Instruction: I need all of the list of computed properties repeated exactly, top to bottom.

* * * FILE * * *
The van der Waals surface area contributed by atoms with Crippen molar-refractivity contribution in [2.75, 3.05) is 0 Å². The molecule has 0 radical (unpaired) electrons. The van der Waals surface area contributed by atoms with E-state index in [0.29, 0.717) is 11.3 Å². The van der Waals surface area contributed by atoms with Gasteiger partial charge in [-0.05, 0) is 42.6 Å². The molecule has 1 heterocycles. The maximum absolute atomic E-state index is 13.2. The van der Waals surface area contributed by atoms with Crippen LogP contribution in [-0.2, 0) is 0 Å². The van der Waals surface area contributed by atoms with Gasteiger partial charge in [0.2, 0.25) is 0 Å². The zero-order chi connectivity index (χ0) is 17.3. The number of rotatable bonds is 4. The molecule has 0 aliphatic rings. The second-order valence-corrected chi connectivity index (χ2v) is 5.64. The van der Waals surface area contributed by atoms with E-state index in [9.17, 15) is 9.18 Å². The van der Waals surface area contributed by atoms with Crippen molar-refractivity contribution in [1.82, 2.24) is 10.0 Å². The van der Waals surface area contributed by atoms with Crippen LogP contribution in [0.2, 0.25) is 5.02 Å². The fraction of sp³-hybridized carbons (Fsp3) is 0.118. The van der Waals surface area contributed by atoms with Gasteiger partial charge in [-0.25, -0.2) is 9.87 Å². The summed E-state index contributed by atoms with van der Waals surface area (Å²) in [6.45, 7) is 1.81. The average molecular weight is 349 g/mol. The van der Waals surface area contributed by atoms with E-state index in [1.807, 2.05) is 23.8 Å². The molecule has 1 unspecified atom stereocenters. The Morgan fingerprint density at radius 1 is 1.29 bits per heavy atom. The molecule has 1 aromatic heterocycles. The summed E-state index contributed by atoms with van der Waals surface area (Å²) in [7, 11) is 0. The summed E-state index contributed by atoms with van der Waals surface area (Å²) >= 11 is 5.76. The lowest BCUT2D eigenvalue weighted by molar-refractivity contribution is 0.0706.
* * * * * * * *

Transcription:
The van der Waals surface area contributed by atoms with Crippen molar-refractivity contribution in [2.75, 3.05) is 0 Å². The molecule has 0 radical (unpaired) electrons. The van der Waals surface area contributed by atoms with E-state index in [0.29, 0.717) is 11.3 Å². The van der Waals surface area contributed by atoms with Gasteiger partial charge in [-0.05, 0) is 42.6 Å². The molecule has 1 heterocycles. The maximum absolute atomic E-state index is 13.2. The van der Waals surface area contributed by atoms with Crippen LogP contribution in [-0.2, 0) is 0 Å². The van der Waals surface area contributed by atoms with Gasteiger partial charge in [0.2, 0.25) is 0 Å². The zero-order chi connectivity index (χ0) is 17.3. The number of rotatable bonds is 4. The molecule has 0 aliphatic rings. The second-order valence-corrected chi connectivity index (χ2v) is 5.64. The van der Waals surface area contributed by atoms with E-state index in [9.17, 15) is 9.18 Å². The van der Waals surface area contributed by atoms with Crippen molar-refractivity contribution in [1.82, 2.24) is 10.0 Å². The van der Waals surface area contributed by atoms with Crippen LogP contribution in [0.2, 0.25) is 5.02 Å². The fraction of sp³-hybridized carbons (Fsp3) is 0.118. The van der Waals surface area contributed by atoms with Gasteiger partial charge in [-0.25, -0.2) is 9.87 Å². The summed E-state index contributed by atoms with van der Waals surface area (Å²) in [6.45, 7) is 1.81. The average molecular weight is 349 g/mol. The van der Waals surface area contributed by atoms with E-state index in [1.807, 2.05) is 23.8 Å². The molecule has 1 unspecified atom stereocenters. The Morgan fingerprint density at radius 1 is 1.29 bits per heavy atom. The molecule has 1 aromatic heterocycles. The summed E-state index contributed by atoms with van der Waals surface area (Å²) in [7, 11) is 0. The summed E-state index contributed by atoms with van der Waals surface area (Å²) >= 11 is 5.76. The lowest BCUT2D eigenvalue weighted by molar-refractivity contribution is 0.0706.